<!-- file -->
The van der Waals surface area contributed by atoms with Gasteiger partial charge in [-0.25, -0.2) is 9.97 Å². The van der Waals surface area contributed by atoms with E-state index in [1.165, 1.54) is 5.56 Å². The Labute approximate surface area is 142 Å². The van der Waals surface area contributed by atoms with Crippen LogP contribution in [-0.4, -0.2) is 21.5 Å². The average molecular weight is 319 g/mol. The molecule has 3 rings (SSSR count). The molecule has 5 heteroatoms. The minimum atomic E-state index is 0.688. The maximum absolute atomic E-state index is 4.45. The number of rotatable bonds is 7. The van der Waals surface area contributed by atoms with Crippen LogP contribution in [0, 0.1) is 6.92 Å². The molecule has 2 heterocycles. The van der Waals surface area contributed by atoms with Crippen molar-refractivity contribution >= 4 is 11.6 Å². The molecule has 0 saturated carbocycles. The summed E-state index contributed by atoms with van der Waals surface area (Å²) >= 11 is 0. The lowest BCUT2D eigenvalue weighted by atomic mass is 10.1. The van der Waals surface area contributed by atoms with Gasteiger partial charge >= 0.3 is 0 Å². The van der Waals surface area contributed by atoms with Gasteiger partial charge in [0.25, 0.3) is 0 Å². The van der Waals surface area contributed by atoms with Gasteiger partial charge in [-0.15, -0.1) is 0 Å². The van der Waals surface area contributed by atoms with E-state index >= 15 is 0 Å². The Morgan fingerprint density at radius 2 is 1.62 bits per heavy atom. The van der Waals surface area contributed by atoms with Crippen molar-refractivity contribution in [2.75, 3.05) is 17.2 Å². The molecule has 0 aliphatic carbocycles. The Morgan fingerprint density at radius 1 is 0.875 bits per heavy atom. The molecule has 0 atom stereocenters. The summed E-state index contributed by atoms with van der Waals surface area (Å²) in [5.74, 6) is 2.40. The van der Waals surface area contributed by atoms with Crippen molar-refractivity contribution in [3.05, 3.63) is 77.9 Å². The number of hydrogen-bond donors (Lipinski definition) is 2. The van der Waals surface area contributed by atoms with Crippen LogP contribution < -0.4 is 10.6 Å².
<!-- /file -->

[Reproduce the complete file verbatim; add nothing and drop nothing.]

The van der Waals surface area contributed by atoms with Gasteiger partial charge in [-0.25, -0.2) is 9.97 Å². The van der Waals surface area contributed by atoms with E-state index in [1.165, 1.54) is 5.56 Å². The Labute approximate surface area is 142 Å². The van der Waals surface area contributed by atoms with Crippen LogP contribution in [-0.4, -0.2) is 21.5 Å². The average molecular weight is 319 g/mol. The molecule has 3 rings (SSSR count). The molecule has 5 heteroatoms. The minimum atomic E-state index is 0.688. The maximum absolute atomic E-state index is 4.45. The number of rotatable bonds is 7. The van der Waals surface area contributed by atoms with Crippen LogP contribution in [0, 0.1) is 6.92 Å². The molecule has 2 heterocycles. The van der Waals surface area contributed by atoms with Crippen molar-refractivity contribution >= 4 is 11.6 Å². The molecule has 0 saturated carbocycles. The summed E-state index contributed by atoms with van der Waals surface area (Å²) >= 11 is 0. The lowest BCUT2D eigenvalue weighted by atomic mass is 10.1. The van der Waals surface area contributed by atoms with Gasteiger partial charge >= 0.3 is 0 Å². The van der Waals surface area contributed by atoms with Gasteiger partial charge in [0.25, 0.3) is 0 Å². The van der Waals surface area contributed by atoms with Gasteiger partial charge in [-0.15, -0.1) is 0 Å². The van der Waals surface area contributed by atoms with E-state index >= 15 is 0 Å². The Morgan fingerprint density at radius 2 is 1.62 bits per heavy atom. The van der Waals surface area contributed by atoms with Crippen molar-refractivity contribution in [2.75, 3.05) is 17.2 Å². The molecule has 0 aliphatic carbocycles. The Morgan fingerprint density at radius 1 is 0.875 bits per heavy atom. The molecule has 0 atom stereocenters. The summed E-state index contributed by atoms with van der Waals surface area (Å²) in [5.74, 6) is 2.40. The van der Waals surface area contributed by atoms with Crippen molar-refractivity contribution in [3.05, 3.63) is 77.9 Å². The number of hydrogen-bond donors (Lipinski definition) is 2. The van der Waals surface area contributed by atoms with Crippen LogP contribution < -0.4 is 10.6 Å².